Researchers from Colorado State University have come up with a new antibody insecticide that targets malaria mosquitoes.
Recent progress in halting the spread of the disease has hinged on the use of insecticide-treated bed nets and spraying programs that target the insect that spreads the disease, the African malaria mosquito (Anopheles gambiae).
AdvertisementHowever, the insects are fighting back, developing resistance to insecticides such as pyrethroid that control their numbers, forcing Brian Foy and Jacob Meyers from Colorado State University to think of alternative control strategies.
The duo decided to test whether antibodies targeted at a key component of the malaria mosquito's nervous system could be fed to the insects in a blood meal to kill them.
Identifying a glutamate gated chloride channel (the mosquito glutamate gated chloride channel - AgGluCl), which is an essential component of the insect's nervous system, to be the target of their novel strategy the duo decided to generate antibodies that specifically targeted a portion of the protein that is exposed on the surface of nerves to try to exterminate the disease carriers.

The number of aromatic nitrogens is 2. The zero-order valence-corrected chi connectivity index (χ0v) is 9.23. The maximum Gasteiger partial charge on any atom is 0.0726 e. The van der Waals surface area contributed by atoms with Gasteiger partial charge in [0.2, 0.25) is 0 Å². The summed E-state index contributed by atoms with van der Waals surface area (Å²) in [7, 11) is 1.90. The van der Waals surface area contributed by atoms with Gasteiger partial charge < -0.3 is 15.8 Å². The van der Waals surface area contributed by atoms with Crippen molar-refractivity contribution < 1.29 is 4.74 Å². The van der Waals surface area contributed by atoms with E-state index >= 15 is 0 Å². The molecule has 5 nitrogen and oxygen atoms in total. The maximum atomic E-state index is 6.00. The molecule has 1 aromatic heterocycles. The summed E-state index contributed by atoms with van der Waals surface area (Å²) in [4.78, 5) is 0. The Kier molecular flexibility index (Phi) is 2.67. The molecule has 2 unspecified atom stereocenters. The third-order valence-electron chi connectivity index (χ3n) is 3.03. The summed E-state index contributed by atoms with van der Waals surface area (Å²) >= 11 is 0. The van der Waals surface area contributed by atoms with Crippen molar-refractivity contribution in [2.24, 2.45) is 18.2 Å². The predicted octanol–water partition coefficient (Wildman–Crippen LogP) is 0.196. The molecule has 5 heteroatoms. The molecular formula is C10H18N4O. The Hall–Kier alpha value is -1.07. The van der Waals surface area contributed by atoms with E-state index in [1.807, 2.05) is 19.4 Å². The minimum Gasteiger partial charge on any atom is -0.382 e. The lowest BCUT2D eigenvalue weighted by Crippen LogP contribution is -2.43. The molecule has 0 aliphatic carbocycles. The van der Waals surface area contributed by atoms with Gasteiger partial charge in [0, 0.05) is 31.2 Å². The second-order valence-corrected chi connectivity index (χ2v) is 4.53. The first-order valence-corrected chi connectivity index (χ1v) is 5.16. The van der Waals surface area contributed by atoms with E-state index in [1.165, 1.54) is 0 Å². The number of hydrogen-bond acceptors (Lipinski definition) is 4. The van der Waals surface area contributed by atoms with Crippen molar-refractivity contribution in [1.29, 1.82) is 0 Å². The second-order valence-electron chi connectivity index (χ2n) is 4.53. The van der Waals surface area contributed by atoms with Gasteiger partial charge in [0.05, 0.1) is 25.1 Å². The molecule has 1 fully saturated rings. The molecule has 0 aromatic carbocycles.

However, Meyers admits that the strategy was risky as antibodies against a single mosquito antigen have never been shown to have mosquitocidal properties before and the majority of previous research had focused on midgut antigens, while they were targeting a neuronal antigen expressed only in tissues found outside of the midgut.
Having shown that antibodies targeted to the glutamate gated chloride channel in blood meals can be effective insecticides, Meyers and Foy are keen to find out if antibody-laced blood meals are equally deadly in real life.
Meyers said that cattle are a major blood meal source for multiple malaria vectors, explaining that any malaria-harboring mosquito that consumed blood carrying the toxic antibodies during the malaria parasite's incubation period would die, disrupting transmission of the disease and offering hope of a malaria-free future for generations to come.
The study appears in The Journal of Experimental Biology.